Sunday, July 23, 2006

Knitting While Sober

The St. Brigid sweater is coming along nicely. I've done three repeats of the cable pattern on the back, which translates into about 10", or about a third of the needed length.

So far, I've only screwed it up twice, and both screw-ups happened on the braided cable borders. The first time, I only had to ladder one cable back about four rows. Last night, though, I had to ladder all four dratted braids back, because I'd done the entire row wrong without noticing. Sadly, there was no alcohol involved (well, not at that point), and in fact I had virtuously set aside the sweater and switched to a sock once I started drinking.

The irony of this is that I purposely stopped knitting the cable pattern solely because the last time I did a project with that same braided border while drinking, I had had to ladder all nine cable stitches back about 30 rows to fix the same freakin' mistake I made last night while dead sober.

I'm sure there's a moral in there somewhere, and I'm not entirely sure that it's not along the lines of "it doesn't matter if you drink or not, you will find a way to screw up your knitting."

Monday, July 17, 2006

St. Brigid Sweater

I am, at long last, knitting a sweater for myself. I've lusted after the St. Brigid sweater in Alice Starmore's Aran Knitting for many years, and today cast on to begin the back.

That may sound simple, but there were a number of factors that made said cast-on something of a triumph.

First, the largest pattern size for said sweater finishes at 48" (supposedly for a 40" person, who apparently needs 8" of ease, but never mind that). My bust is 50".

Second, since the yarn called for in the pattern doesn't seem to exist anymore (and would probably be prohibitively expensive if it did), I chose a different yarn, which is also a slightly heavier weight.

Third, when I knit a single column of one knit stitch between a purl background, it looks like crap, so I knew (from having made small objects with this same chart before) that I would need an extra stitch for every chart repeat.

Fourth, the gauge for the orginal pattern was given over a 2 x 2 basket stitch instead of stockinette, so I really had no idea how my usual gauge compared.

I knew going in that these things would be a factor, so when I purchased my yarn (Cascade 220, for the record), I tried to wildly overestimate and then ordered three skeins more than that, to (hopefully) ensure that I would have a full skein just for swatching. Last week, I cast on my "swatch."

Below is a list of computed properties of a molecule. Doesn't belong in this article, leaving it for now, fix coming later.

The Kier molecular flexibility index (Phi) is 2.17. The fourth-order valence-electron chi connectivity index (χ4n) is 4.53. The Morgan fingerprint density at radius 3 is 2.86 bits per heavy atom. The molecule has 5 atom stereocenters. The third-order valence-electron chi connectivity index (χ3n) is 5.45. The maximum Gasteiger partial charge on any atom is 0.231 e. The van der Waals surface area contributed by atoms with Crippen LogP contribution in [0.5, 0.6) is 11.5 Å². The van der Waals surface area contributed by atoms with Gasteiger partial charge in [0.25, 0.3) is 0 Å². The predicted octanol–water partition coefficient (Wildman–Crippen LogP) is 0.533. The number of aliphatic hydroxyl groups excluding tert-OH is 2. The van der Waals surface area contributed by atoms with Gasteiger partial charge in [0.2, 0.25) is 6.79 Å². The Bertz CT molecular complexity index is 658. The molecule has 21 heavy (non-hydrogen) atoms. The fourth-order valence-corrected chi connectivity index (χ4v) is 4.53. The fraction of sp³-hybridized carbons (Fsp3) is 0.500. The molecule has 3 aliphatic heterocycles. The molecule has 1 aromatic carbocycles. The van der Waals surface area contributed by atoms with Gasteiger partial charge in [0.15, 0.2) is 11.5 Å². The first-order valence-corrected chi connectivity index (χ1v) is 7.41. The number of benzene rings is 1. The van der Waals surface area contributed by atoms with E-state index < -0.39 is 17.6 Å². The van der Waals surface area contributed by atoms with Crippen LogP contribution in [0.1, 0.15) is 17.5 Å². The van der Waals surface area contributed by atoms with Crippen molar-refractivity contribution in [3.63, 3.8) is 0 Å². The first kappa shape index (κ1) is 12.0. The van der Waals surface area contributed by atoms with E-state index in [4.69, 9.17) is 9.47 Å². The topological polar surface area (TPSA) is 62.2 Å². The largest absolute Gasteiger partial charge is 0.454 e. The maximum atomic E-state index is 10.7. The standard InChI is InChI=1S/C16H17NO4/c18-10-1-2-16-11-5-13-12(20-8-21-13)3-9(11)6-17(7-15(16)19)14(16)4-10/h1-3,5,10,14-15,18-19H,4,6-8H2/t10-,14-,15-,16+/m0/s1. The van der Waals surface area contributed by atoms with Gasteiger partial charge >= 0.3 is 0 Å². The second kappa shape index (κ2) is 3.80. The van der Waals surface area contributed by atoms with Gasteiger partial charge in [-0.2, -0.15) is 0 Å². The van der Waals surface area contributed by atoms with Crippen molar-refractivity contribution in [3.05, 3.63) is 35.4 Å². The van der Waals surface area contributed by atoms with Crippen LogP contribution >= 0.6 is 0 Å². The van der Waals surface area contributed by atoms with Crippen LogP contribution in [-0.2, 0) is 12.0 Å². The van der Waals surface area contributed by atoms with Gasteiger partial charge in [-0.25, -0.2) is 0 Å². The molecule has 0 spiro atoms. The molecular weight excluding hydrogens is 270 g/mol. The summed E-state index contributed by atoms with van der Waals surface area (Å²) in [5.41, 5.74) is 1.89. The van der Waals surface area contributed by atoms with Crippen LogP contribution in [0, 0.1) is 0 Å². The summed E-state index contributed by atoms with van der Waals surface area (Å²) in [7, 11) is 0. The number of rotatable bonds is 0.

In one of her books, Elizabeth Zimmermann made the observation that half a sweater was more or less the same length as an adult's head circumference, and suggested doing a "swatch hat" for patterns that involved lots of cables, since cables tend to have their own idiosyncratic gauge that might have little or nothing to do with stockinette (or 2 x 2 basket stitch) gauge.

I thought this was a good project to try it out, so I cast on the full pattern for the back of the sweater, minus the basket stitch edging. I worked two full pattern repeats, and came up with a swatch that was 19" wide, or about 7 1/2" short of what I needed for one half of the sweater.

Now, I admit that I don't often block my swatches. The vast majority of my knitting is either knitting I've done so many times before that I know what's going to happen, or it's a design where blocking and/or gauge doesn't matter enough to bother. This time, though, I wasn't taking any chances. Sure enough, my 19" swatch bloomed two whole inches. It was 23" after it first dried, then shrank down to 21" after a couple of days (just the right size for a hat, amazing!). Now, I don't mind oversize clothes, but 6" of ease was a bit more than I'd counted on. Yay for blocking.

So, today, I did the math. I figured up my swatch, and how many basket stitch stitches I'd need to make up the extra inches on the sides, and cast on. I bought one of those spiffy Clover row counters, the small ones that can be worn as pendant and locked (very important with a toddler in the house), so I have no excuses. Onward and upward!

Sunday, July 16, 2006

How to Knit a Sock, Part Two

After planning, scrapping, planning, ripping, ripping, ripping...

Try socks on. Realize that cables are making socks way too small, despite math.

Say very bad word in front of friends' four-year old.

Decide yarn is cursed.

Send husband to house on sock yarn mission.

Begin pair of different socks for said husband.

Watch socks whiz like magic from needles.

Ponder mysteries of the universe.